Students express themselves for a chance to open for India Arie

Jaclyn Rymer

Hang on for a minute...we're trying to find some more stories you might like.


Email This Story






May Deratani, 22, sociology/criminology major was one of the two chosen from Espressions open mic night to open for India.Arie.  Deratani recited her poem on a rape incident that she experienced about five years ago. Since then, she has been involved in rape awareness and self-defense awareness both at CSUN and in the community. Photo Caption: Hannah Pedraza / Photo Editor

May Deratani, 22, sociology/criminology major was one of the two chosen from Espressions open mic night to open for India.Arie. Deratani recited her poem on a rape incident that she experienced about five years ago. Since then, she has been involved in rape awareness and self-defense awareness both at CSUN and in the community. Photo Caption: Hannah Pedraza / Photo Editor

An array of artists took the stage during Espressions, an open mic night, from 7 p.m. to 10 p.m. Thursday in the University Student Union Games Room for an opportunity to be the opening act for India.Arie.

Twenty-five different poets, singers, creative writers, musicians and spoken word artists performed pieces through their respective mediums of expression and two CSUN students, May Derataini also known as Lady May and spoken word artist Cashmere were chosen by the judging panel to open up for Arie during her Under the Stars concert last Friday.

Arie was not directly involved in selecting her opening acts. However, a panel of student judges had the task of choosing two performers that would be compatible with Arie’s musical style and message said Shanell Tyus, one of the panel judges and community director of the University Village Apartments.

The judges selected the winners on criteria such as presence, voice articulation and overall performance, Tyus added.

Both winning acts silenced the crowd with their dynamic and entertaining, yet considerably different styles.

Lady May was the fourth student to take the stage performing two original spoken word pieces. The first was her audition piece that she performed for the Arie concert while the second piece depicted a rather heavy message that sent chills throughout the room regarding her personal experience with rape.

Cashmere was the 17th act to approach the stage. He executed a powerful political audition piece, which evolved into more of a rap as the live band gradually picked up a beat and began playing softly in the background.

The night was not completely focused on auditions. Many students just came to perform and share their pieces with fellow classmates while others simply came for the entertainment.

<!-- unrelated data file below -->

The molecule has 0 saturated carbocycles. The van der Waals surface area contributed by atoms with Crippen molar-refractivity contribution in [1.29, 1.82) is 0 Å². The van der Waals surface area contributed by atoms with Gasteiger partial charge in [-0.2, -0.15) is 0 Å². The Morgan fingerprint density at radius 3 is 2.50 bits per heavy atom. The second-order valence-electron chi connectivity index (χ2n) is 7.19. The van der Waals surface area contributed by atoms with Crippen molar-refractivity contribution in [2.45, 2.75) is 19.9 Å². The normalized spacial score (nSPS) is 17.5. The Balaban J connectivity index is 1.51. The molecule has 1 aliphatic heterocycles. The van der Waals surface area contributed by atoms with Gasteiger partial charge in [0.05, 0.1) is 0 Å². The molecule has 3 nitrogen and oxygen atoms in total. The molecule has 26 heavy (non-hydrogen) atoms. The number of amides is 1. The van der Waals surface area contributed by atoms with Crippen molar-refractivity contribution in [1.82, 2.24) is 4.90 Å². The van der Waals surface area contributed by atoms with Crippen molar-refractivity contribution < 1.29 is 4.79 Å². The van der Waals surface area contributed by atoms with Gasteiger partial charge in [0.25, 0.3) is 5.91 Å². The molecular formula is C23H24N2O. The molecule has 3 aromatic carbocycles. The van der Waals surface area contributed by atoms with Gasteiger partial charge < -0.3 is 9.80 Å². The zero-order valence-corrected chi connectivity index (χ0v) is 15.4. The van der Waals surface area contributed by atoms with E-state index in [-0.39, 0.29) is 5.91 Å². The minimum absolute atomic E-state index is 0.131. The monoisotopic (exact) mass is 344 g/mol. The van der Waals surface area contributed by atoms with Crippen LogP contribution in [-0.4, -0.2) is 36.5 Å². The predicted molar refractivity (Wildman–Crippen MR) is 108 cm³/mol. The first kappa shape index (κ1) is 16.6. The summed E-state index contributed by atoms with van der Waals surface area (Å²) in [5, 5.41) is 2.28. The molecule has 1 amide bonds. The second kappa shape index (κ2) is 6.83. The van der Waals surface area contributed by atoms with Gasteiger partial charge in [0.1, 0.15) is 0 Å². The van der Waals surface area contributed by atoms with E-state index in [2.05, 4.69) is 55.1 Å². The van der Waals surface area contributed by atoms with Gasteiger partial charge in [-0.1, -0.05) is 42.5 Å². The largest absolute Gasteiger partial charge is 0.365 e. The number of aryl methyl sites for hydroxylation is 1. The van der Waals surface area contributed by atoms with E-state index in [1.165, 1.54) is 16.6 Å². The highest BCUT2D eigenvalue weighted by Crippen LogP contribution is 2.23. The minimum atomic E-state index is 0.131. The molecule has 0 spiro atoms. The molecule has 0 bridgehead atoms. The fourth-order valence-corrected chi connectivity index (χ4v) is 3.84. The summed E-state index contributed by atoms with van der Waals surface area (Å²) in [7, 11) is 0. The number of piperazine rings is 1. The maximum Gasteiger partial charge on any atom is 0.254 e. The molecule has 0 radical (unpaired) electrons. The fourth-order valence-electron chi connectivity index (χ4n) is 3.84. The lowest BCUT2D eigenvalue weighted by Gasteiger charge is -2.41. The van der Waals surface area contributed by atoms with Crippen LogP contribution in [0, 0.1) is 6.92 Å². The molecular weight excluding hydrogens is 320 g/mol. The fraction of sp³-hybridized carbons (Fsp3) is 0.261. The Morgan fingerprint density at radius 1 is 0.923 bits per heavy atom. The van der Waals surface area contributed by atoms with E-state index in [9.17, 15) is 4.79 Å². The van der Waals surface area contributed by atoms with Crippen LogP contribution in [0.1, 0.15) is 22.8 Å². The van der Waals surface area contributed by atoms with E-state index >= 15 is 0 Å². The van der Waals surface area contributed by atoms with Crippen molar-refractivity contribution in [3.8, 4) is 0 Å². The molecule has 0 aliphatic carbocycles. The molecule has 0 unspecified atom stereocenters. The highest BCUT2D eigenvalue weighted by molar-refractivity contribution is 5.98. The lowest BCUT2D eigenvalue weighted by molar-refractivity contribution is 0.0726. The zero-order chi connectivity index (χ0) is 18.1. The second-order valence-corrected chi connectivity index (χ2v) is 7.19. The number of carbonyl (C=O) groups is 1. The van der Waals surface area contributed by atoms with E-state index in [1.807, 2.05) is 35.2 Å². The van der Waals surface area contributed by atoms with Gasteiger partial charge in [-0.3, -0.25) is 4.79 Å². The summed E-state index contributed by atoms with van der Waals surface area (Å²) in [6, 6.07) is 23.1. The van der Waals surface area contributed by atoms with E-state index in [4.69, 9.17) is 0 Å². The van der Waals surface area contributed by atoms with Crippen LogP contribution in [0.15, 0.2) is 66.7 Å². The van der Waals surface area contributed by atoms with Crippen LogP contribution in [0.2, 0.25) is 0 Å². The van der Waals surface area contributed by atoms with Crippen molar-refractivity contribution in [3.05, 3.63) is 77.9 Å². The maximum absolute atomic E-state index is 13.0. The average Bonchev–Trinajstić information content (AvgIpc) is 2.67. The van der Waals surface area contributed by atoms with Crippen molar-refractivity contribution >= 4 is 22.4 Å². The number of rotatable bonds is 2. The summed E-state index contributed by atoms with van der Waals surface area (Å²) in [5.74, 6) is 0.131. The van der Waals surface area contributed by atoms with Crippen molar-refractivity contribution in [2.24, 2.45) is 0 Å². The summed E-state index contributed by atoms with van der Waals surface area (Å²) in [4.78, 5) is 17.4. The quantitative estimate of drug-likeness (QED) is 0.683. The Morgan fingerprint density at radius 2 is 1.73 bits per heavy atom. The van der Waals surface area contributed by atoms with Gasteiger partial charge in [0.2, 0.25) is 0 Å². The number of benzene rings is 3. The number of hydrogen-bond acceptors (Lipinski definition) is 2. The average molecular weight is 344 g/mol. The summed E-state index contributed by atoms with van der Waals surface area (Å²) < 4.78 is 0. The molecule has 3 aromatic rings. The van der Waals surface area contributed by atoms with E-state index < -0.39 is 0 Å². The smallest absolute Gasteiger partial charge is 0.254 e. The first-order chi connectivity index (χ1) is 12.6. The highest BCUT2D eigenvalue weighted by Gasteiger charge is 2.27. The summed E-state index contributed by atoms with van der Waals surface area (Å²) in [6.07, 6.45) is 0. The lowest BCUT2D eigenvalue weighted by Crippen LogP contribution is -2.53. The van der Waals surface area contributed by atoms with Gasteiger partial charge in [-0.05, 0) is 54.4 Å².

Felix Idiga read his own original poem for the first time in front of a crowd during his audition.

“It felt like home,” Idiga said. “It was my first time but it felt like home.”

The 18-year-old business major is an avid writer and chose a poem from his collection about unconditional love, which he felt best fit in with the message of love, peace and prosperity that Arie conveys through her music.

Idiga said the will definitely attend the Oct. 29 Espressions open mic night for another chance to read his poetry to a live audience.

Between acts and during intermission the audience was encouraged to take advantage of the refreshments and beverages that were provided.

After the brief intermission, 23-year-old Jessica Balfour, a member of the Union Program Council and a coordinator of Espressions, announced it was time for a surprise raffle drawing.

Audience member Faith Pulemagafa, an 18-year-old mechanical engineer major, was the winner of the raffle and received VIP tickets to the India.Arie concert and a chance to meet the performer in person.

Pulemagafa, an Arie fan, was pleasantly surprised to hear her name called as the raffle winner.

The remainder of the acts followed the raffle. Some of these included short poems read by students, an instrumental piece performed on guitar and other politically-charged spoken word performances.

Some students walked up to the stage with fear and nerves others with humor and confidence, but everyone exited the stage having delivered a unique message in a creative form.

Overall, the night showcased several talented literary and musical CSUN students.

“It was a really good turnout,” Balfour said.

Two additional Espressions open mic nights will take place throughout the course of the fall semester, Balfour said. The second event will be on Oct. 29 and the third Espressions is set for Nov. 12.